Comments/Feedback on crate idea

Hi all,

I recently whipped up a little crate called EffectCell which runs an effect whenever the data inside is updated, like so:

use effect_cell::EffectCell;

fn main() {
    let mut fxl = EffectCell::new(1, |x| println!("{x}"));
    fxl <<= 2; // prints 1
    fxl <<= 4; // prints 2
}

I was wondering if anyone has any use cases for a type like this; I was thinking it would be useful for debugging. Or maybe it could be useful for resource management or deferring some kind of action . . . I don't know yet :thinking:

Also, does anybody have feedback for API design/internals? Would it be more useful as a type with interior mutability? Would if be more useful if it ran the effect on the new data on every mutation (instead of the old data)? etc.

The code is on github, and an initial release is on crates.io.

Thanks for your help everyone!

PS: If you think this crate is interesting, you might find the joe crate interesting :).

2 Likes

Its an interesting concept for sure. In essence, a stripped down version of the observer pattern with a singular localised callback.

Looking into the codebase, you've triggered one of my pet peeves with idiomatic design. Assign unrelated functionality to internal operators. The use of ShlAssign is unnecessary and contains the functionality that should have been included in update. Short-hands like this are rarely helpful due to editor tools and auto complete making calling update one .u tab away. What would be better is to extend these operations to apply to data stored within.

impl<T, E> AddAssign for EffectCell<T, E>
where
    T: AddAssign 
{
    fn add_assign(&mut self, rhs: T) {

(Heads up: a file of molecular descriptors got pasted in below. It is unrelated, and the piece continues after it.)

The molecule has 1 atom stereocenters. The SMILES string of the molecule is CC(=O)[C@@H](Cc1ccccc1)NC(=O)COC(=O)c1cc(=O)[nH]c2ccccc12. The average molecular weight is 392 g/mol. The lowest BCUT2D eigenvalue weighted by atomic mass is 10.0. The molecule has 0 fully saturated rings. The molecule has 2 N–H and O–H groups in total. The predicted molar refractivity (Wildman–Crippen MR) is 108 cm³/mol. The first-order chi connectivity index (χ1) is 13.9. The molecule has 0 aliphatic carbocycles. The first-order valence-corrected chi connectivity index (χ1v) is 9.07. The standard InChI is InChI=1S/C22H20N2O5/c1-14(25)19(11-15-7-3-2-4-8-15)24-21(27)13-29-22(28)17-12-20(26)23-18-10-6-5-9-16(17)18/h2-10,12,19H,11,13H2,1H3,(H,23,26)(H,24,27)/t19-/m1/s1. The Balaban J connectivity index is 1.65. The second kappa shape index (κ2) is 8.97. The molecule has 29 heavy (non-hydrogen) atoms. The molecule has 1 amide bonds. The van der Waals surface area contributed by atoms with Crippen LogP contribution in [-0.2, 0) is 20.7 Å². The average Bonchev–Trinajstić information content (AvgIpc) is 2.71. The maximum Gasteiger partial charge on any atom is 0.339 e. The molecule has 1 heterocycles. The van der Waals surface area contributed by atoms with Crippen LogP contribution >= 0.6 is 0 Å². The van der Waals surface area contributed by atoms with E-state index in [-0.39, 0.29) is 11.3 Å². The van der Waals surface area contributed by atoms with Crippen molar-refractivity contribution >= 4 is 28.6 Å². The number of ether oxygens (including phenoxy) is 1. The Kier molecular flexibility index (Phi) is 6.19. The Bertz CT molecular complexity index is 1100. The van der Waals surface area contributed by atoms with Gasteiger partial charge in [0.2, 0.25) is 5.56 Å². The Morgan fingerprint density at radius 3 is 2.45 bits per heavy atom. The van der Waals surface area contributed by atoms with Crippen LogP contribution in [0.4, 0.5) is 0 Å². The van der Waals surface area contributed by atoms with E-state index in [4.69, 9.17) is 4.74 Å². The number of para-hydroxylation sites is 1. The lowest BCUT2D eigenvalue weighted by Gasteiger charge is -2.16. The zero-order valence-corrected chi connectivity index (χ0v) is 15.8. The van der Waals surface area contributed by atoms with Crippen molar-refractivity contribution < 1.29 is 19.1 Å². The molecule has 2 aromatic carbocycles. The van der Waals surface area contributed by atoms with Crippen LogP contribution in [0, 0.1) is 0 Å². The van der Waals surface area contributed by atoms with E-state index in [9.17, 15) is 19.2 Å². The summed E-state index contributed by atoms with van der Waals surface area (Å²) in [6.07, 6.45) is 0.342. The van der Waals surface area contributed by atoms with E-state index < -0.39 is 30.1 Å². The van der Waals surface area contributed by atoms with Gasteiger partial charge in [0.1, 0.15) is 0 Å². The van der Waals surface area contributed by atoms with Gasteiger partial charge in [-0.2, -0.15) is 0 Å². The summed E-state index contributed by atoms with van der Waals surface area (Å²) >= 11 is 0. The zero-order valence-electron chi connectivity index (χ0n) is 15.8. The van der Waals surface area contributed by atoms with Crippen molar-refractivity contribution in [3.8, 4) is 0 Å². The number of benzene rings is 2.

self.data += rhs;
        self.call();
    }
}

Operator overloading that doesn't represent the intended functionality can cause issues when functions and structs with trait bounds come into play.

Also what is the purpose of the Index trait impl?
index_mut appears to run the effect on the creation of a &mut before any data has been modified. This is redundant and not the intended functionality of IndexMut.

The update function calls the effect before updating state.

self.call();
self.data = rhs;

Usually in the observer pattern, the purpose is to run some code after state changes so that actions can be performed considering what has changed, rather than operating on the old state.

self.data = rhs;
self.call();

In general, this is a good start and could be further evolved to support multiple callbacks on the same structure, with varying execution positioning (before or after assignment).

5 Likes

Thanks for the response!

The overloading is mainly a cosmetic thing - I'm not too attached to it.

Looking back on the indexing, I'm not sure what that was about :thinking: probably why we shouldn't program late at night :stuck_out_tongue:.

Making this have multiple variants for different execution times and multiple callbacks seems useful - I'll implement that at some point.

Once again, thanks for the feedback!

I hope this can be a useful type :slight_smile:

I ended up trying to do some of these updates myself.
The code is on GitHub: GitHub - ScratchCat458/effect_cell: Stripped-down observer implementation using closures
I have an Action setup for tests and doc generation

2 Likes

That looks really good! Would you want to submit a pull? No pressure - especially if you have more ideas.

Sorry for the late reply!
I've written some custom Debug impls for the Effect Cell types and made a pull request to your repo on GitHub. I have also updated the README to cover the type signature changes and pushed an action for running doctests, format checking and lints.
main.rs was removed as it didn't have much purpose and doctest are much more helpful.

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